It’s getting hot in here

21 December, 2016

With temperatures in WA quickly heating up, it’s time to take extra care to protect your employees from heat stress and the more serious heat stroke.

Heat stress occurs when the body’s fluids are depleted due to increased sweating. This can cause tiredness, irritability, inattention and muscular cramps. The risk of workplace injuries is inevitably increased as a heat-stressed employee’s attention goes from the task at hand to the physical discomfort they’re feeling.

Up to a litre of fluid can be lost every hour in extreme heat so it’s essential that lost fluid is replaced.

Of course, not all employees are the same and they will experience different physical reactions to heat depending on their weight, age, health, other medical conditions and any medications they may be taking.

You can reduce the risk of employees having a heat-related illness by:

  1. promoting the drinking of cool water frequently
  2. providing cool places to rest often
  3. having fans to increase air circulation
  4. reorganising work schedules so outdoor tasks can be done outside of peak temperatures
  5. encouraging employees to wear loose clothing

Heat stroke is far more dangerous than heat stress and must be treated immediately by medical staff. The symptoms are the cessation of sweating, high body temperature and hot, dry skin. An affected employee may also appear confused and even lose consciousness.

Cool the person down as quickly as possible while waiting for medical treatment. This can be done by soaking the employee’s clothing and fanning them.

Is it ever okay not to wear PPE?

Short answer: yes, but only when it’s too hot and you’ve explored alternatives.

Annie runs a mobile dog washing business and employs three people. She says she has trouble recruiting reliable and competent staff, but is very happy with the quality of staff she has now. Her strategy is to place ads on student noticeboards at universities and in backpacker hostels in the CBD. One of her best workers at the moment is Bridgette from Launceston, who is in Perth on a working sabbatical.

Annie has identified that due to her work being almost exclusively outdoors, this exposes her staff to potentially high levels of exposure to UV rays when washing the dogs. Annie has supplied each staff member with a uniform comprising a long sleeve polo shirt and a hat, and she also supplies sunscreen. Bridgette has been with Annie’s business for three months but since the weather has been getting warmer, she has been refusing to wear the polo shirt, hat or sunscreen, insisting that she ”likes to get a tan because it never gets this hot in Tassie”.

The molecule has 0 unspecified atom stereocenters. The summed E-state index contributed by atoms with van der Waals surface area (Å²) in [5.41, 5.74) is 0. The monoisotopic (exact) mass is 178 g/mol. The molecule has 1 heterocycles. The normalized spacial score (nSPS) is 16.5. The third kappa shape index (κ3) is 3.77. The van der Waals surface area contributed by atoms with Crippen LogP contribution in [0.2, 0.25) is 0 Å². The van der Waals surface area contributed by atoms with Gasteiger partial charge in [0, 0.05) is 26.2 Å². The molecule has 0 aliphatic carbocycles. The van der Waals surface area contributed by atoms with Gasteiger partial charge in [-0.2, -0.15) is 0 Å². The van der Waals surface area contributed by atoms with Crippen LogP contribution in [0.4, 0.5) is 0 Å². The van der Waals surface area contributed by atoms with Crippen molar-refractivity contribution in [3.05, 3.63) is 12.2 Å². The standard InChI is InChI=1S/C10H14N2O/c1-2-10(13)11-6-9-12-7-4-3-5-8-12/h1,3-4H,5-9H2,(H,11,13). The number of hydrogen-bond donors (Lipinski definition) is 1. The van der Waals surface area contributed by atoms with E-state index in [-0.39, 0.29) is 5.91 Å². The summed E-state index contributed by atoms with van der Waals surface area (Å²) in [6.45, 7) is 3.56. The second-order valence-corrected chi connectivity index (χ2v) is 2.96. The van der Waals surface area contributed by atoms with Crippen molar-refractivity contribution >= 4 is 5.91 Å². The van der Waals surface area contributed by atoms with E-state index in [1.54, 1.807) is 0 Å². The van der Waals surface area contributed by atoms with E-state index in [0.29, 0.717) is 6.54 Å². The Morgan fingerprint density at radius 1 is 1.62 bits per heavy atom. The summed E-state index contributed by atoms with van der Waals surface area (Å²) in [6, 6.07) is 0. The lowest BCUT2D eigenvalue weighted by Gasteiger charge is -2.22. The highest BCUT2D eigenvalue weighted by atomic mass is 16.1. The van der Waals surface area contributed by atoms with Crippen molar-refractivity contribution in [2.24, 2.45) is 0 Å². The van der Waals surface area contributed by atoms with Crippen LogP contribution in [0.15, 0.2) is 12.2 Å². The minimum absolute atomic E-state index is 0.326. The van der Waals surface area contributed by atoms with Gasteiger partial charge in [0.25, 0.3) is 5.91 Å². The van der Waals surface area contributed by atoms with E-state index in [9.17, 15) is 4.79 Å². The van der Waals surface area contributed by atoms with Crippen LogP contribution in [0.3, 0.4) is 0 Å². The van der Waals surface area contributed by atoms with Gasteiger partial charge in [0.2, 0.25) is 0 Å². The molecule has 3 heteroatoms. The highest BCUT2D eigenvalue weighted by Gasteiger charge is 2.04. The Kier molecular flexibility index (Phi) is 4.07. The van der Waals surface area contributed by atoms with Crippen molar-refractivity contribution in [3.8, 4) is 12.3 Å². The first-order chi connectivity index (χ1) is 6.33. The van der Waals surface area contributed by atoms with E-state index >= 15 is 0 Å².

Annie wants to know what she can do to meet her OSH obligations as an employer, but is afraid she’ll lose Bridgette if she orders her to wear the shirt, hat and sunscreen.

Annie has correctly identified a risk to the safety and health of her employees and has provided personal protective equipment to reduce the risk of them suffering sunburn or more serious skin condition as a result of skin exposure.

Personal protective equipment (PPE) must be the last line of defence in terms of control measures used to reduce risk of injury. This means that Annie should be considering other methods of control to reduce her staff’s exposure to the sun during work.  Examples include changing the work roster to reduce hours working in the hottest part of the day, rotation of work tasks to reduce sun exposure or providing a portable gazebo to work under.

If PPE is provided and the employee is directed to wear it, then the employee has a legal obligation to do so. Annie also has a duty to ensure that safety directions are being followed.  As part of the consultative process, Annie and her staff must consider the risks, assess their likely consequences and determine acceptable control measures that will be enforced.

► If you are concerned about heat-related illnesses in your workplace, contact our safety experts for advice and training on the best ways to reduce the risk. Call now on 9365 7415 or osh@cciwa.com.